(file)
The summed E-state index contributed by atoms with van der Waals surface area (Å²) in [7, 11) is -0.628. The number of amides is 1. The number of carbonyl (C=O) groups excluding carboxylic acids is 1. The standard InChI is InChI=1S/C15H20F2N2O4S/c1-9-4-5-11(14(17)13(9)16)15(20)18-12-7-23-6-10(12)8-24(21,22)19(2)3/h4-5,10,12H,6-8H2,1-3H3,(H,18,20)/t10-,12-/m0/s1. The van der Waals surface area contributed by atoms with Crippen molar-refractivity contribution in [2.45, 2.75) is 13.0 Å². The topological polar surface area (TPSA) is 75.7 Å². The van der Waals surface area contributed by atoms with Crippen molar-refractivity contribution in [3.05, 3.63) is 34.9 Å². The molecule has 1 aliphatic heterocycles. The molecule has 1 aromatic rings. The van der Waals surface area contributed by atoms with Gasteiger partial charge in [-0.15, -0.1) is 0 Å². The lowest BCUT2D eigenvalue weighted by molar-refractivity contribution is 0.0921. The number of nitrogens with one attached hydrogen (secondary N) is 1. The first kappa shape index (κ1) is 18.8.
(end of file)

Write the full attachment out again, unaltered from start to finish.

The summed E-state index contributed by atoms with van der Waals surface area (Å²) in [7, 11) is -0.628. The number of amides is 1. The number of carbonyl (C=O) groups excluding carboxylic acids is 1. The standard InChI is InChI=1S/C15H20F2N2O4S/c1-9-4-5-11(14(17)13(9)16)15(20)18-12-7-23-6-10(12)8-24(21,22)19(2)3/h4-5,10,12H,6-8H2,1-3H3,(H,18,20)/t10-,12-/m0/s1. The van der Waals surface area contributed by atoms with Crippen molar-refractivity contribution in [2.45, 2.75) is 13.0 Å². The topological polar surface area (TPSA) is 75.7 Å². The van der Waals surface area contributed by atoms with Crippen molar-refractivity contribution in [3.05, 3.63) is 34.9 Å². The molecule has 1 aliphatic heterocycles. The molecule has 1 aromatic rings. The van der Waals surface area contributed by atoms with Gasteiger partial charge in [-0.15, -0.1) is 0 Å². The lowest BCUT2D eigenvalue weighted by molar-refractivity contribution is 0.0921. The number of nitrogens with one attached hydrogen (secondary N) is 1. The first kappa shape index (κ1) is 18.8.